Innovation and Public Health
Non-Patent Models of Innovation
There has always been debate about the patent system, but this has been fuelled in recent years by its extension to new fields of technology including biotechnology, business methods and software - fields where incremental rather than discrete innovation is most common. Two particular developments stand out.
First, the sequencing of the human genome raised the issue of the extent to which innovation based on this fundamental data would be best promoted by making it freely available in the public domain (as practised by the publicly-funded Human Genome Project) or by patenting/selling data in private databases. A number of private companies initially based their business models on the latter approach.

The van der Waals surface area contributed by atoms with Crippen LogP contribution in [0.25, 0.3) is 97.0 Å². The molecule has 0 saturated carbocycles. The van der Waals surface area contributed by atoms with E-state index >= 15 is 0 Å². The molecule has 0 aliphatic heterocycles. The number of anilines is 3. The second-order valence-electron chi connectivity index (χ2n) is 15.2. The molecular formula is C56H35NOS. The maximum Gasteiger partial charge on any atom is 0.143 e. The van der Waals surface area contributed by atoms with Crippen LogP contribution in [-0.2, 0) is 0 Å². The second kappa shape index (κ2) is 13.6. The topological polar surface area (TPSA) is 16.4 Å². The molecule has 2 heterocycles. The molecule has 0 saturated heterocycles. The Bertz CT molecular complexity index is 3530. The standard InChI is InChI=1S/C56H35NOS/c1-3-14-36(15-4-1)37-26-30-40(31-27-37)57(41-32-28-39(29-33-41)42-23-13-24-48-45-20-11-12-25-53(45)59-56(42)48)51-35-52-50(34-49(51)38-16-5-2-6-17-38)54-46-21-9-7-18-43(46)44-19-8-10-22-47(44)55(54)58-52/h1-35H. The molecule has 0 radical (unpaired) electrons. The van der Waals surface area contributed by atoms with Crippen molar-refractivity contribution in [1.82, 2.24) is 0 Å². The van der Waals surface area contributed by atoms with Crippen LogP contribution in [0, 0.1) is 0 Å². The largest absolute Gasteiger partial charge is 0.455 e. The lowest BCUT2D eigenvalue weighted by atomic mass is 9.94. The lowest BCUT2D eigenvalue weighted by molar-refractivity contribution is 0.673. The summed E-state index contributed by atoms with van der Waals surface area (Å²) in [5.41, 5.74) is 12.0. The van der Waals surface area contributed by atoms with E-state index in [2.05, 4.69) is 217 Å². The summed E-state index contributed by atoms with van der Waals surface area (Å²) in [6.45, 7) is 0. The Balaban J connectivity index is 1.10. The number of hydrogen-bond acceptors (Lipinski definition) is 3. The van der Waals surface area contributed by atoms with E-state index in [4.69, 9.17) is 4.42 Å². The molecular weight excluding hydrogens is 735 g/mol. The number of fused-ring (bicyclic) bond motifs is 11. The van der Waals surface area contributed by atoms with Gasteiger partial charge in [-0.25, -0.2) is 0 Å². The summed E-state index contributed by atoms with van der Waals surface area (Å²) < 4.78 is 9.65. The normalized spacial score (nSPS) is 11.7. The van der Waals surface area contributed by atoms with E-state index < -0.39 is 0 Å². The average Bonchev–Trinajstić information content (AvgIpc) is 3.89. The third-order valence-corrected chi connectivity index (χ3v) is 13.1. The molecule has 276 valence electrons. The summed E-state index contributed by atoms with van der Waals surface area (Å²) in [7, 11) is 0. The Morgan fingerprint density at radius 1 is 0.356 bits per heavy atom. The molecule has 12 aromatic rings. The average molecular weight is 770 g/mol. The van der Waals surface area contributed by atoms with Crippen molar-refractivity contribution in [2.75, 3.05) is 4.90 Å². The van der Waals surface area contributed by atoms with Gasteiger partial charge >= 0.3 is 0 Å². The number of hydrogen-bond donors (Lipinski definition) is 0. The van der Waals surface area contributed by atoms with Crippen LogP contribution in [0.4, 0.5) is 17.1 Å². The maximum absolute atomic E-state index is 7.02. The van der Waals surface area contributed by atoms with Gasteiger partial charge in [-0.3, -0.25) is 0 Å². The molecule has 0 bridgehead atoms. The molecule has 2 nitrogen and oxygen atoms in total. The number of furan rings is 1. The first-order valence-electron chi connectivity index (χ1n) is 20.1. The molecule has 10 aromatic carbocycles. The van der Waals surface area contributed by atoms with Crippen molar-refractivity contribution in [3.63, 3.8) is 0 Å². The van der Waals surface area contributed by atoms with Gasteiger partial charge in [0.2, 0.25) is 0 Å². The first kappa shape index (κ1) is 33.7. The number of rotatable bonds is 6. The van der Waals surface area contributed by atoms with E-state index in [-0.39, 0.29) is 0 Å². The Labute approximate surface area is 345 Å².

Secondly, the development and subsequent successful commercial application of open source software has raised the issue of the viability of so-called “open and collaborative” models of innovation as complements or alternatives to innovation systems dependent on the intellectual property rights system.
Finding Cures for Tropical Diseases: Is Open Source an Answer? | S. Maurer, A. Rai and A Sali | Paper presented at BIO 2004
Patents and R&D Incentives: Comments on the Hubbard and Love Trade Framework for Financing Pharmaceutical R&D | By Joseph A. DiMasi and Henry G. Grabowsk | 25 June 2004
A New Trade Framework for Global Healthcare R&D | T. Hubbard, J. Love | PLOS Biology 2:2, February 2004
An Efficient Reward System for Pharmaceutical Innovation | By Aidan Hollis | 2004
- Commission on Macroeconomics and Health Paper No. WG2:8- Public Policies to Stimulate the Development of Vaccines and Drugs for the Neglected Diseases | By M. Kremer | 2001